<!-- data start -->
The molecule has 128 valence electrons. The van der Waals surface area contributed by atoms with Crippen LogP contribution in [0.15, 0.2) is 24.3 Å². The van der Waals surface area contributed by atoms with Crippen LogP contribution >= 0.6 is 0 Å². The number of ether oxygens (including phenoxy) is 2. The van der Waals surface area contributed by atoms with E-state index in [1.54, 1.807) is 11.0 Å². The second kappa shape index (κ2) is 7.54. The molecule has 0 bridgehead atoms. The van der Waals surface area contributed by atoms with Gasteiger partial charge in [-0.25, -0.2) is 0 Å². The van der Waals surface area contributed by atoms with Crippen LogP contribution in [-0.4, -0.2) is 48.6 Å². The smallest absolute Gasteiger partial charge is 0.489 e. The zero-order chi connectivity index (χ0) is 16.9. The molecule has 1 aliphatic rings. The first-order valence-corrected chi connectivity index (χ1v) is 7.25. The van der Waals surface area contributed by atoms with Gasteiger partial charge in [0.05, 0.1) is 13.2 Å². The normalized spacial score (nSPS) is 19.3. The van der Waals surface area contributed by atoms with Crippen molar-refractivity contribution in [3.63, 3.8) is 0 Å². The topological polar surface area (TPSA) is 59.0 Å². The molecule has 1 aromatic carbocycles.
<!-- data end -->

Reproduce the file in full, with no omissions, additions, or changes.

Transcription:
The molecule has 128 valence electrons. The van der Waals surface area contributed by atoms with Crippen LogP contribution in [0.15, 0.2) is 24.3 Å². The van der Waals surface area contributed by atoms with Crippen LogP contribution >= 0.6 is 0 Å². The number of ether oxygens (including phenoxy) is 2. The van der Waals surface area contributed by atoms with E-state index in [1.54, 1.807) is 11.0 Å². The second kappa shape index (κ2) is 7.54. The molecule has 0 bridgehead atoms. The van der Waals surface area contributed by atoms with Gasteiger partial charge in [-0.25, -0.2) is 0 Å². The van der Waals surface area contributed by atoms with Crippen LogP contribution in [-0.4, -0.2) is 48.6 Å². The smallest absolute Gasteiger partial charge is 0.489 e. The zero-order chi connectivity index (χ0) is 16.9. The molecule has 1 aliphatic rings. The first-order valence-corrected chi connectivity index (χ1v) is 7.25. The van der Waals surface area contributed by atoms with Gasteiger partial charge in [0.05, 0.1) is 13.2 Å². The normalized spacial score (nSPS) is 19.3. The van der Waals surface area contributed by atoms with Crippen molar-refractivity contribution in [3.63, 3.8) is 0 Å². The topological polar surface area (TPSA) is 59.0 Å². The molecule has 1 aromatic carbocycles.